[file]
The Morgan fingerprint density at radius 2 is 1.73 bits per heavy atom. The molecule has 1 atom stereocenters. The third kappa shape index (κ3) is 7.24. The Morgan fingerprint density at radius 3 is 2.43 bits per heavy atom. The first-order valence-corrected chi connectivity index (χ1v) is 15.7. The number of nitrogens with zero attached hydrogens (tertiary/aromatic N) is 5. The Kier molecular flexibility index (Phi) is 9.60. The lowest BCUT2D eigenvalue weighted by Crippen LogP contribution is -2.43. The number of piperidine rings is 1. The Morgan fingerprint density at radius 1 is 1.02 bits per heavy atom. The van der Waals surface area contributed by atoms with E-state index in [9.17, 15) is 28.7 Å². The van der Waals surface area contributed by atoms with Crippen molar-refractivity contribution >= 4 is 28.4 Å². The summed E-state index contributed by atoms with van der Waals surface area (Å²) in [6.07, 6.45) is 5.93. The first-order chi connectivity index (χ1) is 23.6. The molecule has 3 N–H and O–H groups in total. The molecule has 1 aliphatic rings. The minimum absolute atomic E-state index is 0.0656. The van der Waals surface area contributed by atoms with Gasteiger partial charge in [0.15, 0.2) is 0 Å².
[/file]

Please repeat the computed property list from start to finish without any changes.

The Morgan fingerprint density at radius 2 is 1.73 bits per heavy atom. The molecule has 1 atom stereocenters. The third kappa shape index (κ3) is 7.24. The Morgan fingerprint density at radius 3 is 2.43 bits per heavy atom. The first-order valence-corrected chi connectivity index (χ1v) is 15.7. The number of nitrogens with zero attached hydrogens (tertiary/aromatic N) is 5. The Kier molecular flexibility index (Phi) is 9.60. The lowest BCUT2D eigenvalue weighted by Crippen LogP contribution is -2.43. The number of piperidine rings is 1. The Morgan fingerprint density at radius 1 is 1.02 bits per heavy atom. The van der Waals surface area contributed by atoms with E-state index in [9.17, 15) is 28.7 Å². The van der Waals surface area contributed by atoms with Crippen molar-refractivity contribution >= 4 is 28.4 Å². The summed E-state index contributed by atoms with van der Waals surface area (Å²) in [6.07, 6.45) is 5.93. The first-order chi connectivity index (χ1) is 23.6. The molecule has 3 N–H and O–H groups in total. The molecule has 1 aliphatic rings. The minimum absolute atomic E-state index is 0.0656. The van der Waals surface area contributed by atoms with Gasteiger partial charge in [0.15, 0.2) is 0 Å².